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Novalis - Sommerabend CD (album) cover




Symphonic Prog

3.77 | 189 ratings

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James Lee
Special Collaborator
Honorary Collaborator
3 stars I've never directly read any of the work of the poet Novalis, but one of my favorite classic fantasy authors is C. S. Lewis contemporary George MacDonald, who quoted Novalis often at the beginning of chapters in his melancholy books. The band NOVALIS seems to share in the weighty solemnity and tragic beauty characteristic of German Romanticism, and "Sommerabend" is a worthwhile listen for almost anyone who likes thier music big, somber, and full of classic 70s prog textures.

Like countrymen ELOY and NEKTAR (and foreigners like PINK FLOYD, during the 70s), the music has stripped and stark instrumentation that nevertheless creates an evocative and occasionally eerie mood. Guitars are generally favored over keyboards, though the occasional synth lead or organ chording appears with exquisite restraint and appropriateness. The dry production allows every instrument plenty of room in the mix, even the occasional sound effect or synth burble. Some of the melodic structures in the heavy guitar-driven instrumental "Aufbruch" almost remind me of early RUSH, with much less emphasis on virtuosity (and of course the addition of keyboards to broaden the sonic depth). The introduction of vocals on "Wunderschatze" add yet another layer of somber expressiveness, infrequently tending towards melodrama (but still fairly low- key for the prog genre). This track comes to a crashing, inevitable crescendo under a warm analog synth lead and ever-intensifying percussion, never feeling forced but possibly just a shade on the repetitive side. Finally, the side-long title track takes all these elements and develops them with deliberate and tasteful restraint; it doesn't quite have the uniqueness of a track like PINK FLOYD's "Echoes", but it sacrifices the wilder experimentalism for a more tangible prog rock weight. The choral parts can be distracting (the "Jesus Christ Superstar" stage show syndrome relatively common in 70s prog) but they're undeniably dramatic and well done in any case. If these songs were just a little more creatively inspired, "Sommerabend" would be an essential classic.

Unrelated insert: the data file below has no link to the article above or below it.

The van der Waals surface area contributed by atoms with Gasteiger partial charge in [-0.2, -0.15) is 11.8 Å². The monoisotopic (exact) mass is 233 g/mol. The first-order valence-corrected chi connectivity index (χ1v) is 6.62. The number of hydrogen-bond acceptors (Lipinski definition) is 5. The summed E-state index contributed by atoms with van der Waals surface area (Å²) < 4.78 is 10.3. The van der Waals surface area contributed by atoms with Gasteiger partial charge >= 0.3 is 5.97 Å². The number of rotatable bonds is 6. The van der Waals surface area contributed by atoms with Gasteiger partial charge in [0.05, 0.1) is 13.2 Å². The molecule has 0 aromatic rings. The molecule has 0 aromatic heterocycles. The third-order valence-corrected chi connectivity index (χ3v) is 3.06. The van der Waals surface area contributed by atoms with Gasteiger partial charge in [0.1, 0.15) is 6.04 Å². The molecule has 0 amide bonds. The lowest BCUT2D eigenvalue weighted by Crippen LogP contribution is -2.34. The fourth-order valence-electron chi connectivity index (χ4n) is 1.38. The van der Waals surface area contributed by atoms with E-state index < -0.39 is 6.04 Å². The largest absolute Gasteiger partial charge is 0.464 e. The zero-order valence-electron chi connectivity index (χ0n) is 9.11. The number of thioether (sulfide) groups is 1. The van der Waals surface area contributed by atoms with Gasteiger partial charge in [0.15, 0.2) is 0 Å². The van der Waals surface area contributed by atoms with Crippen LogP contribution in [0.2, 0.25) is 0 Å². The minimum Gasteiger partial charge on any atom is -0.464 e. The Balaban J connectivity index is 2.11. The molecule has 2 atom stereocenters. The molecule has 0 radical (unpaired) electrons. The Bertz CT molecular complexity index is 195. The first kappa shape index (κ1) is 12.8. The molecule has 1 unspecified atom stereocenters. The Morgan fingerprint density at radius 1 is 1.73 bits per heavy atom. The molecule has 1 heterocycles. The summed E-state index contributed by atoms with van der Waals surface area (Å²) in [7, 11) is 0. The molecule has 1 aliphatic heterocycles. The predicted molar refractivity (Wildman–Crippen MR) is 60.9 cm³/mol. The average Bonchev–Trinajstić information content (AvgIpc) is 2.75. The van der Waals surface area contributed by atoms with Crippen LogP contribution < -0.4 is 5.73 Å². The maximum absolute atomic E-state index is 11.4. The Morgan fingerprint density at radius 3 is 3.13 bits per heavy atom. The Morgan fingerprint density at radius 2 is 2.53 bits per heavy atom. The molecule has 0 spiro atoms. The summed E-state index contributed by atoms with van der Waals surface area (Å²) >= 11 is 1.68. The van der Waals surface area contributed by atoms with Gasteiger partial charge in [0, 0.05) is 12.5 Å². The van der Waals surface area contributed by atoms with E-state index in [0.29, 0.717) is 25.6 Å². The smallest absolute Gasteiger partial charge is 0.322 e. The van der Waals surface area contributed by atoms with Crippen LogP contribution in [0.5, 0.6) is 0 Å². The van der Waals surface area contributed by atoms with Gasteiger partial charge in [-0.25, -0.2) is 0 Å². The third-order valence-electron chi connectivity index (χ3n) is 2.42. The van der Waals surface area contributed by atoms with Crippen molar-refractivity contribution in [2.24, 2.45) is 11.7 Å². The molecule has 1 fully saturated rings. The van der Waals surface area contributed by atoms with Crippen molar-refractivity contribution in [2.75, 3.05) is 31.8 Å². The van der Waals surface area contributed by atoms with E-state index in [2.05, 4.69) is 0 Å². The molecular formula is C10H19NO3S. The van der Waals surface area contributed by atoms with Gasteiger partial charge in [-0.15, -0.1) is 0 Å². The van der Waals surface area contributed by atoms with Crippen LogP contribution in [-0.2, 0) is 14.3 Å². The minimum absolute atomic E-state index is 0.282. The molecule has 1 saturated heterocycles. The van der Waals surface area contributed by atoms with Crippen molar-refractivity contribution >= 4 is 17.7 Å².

Though fans of faster or more complex rhythmic and melodic structures may find them somewhat plodding at times, the repetition and slow build in the songs are really quite dramatic, even hypnotic. Much like ELOY or many of the Italian bands of the 70s, I find NOVALIS comfortingly warm and classic-sounding to my ears, and would have no difficulty recommending them to any hardcore classic prog fan. Their appeal for those with more experimental, modern or Neo-prog tastes is more limited, but the depth and Romantic Teutonic heavyness makes them worth a listen for just about any symphonic prog fan.

James Lee | 3/5 |


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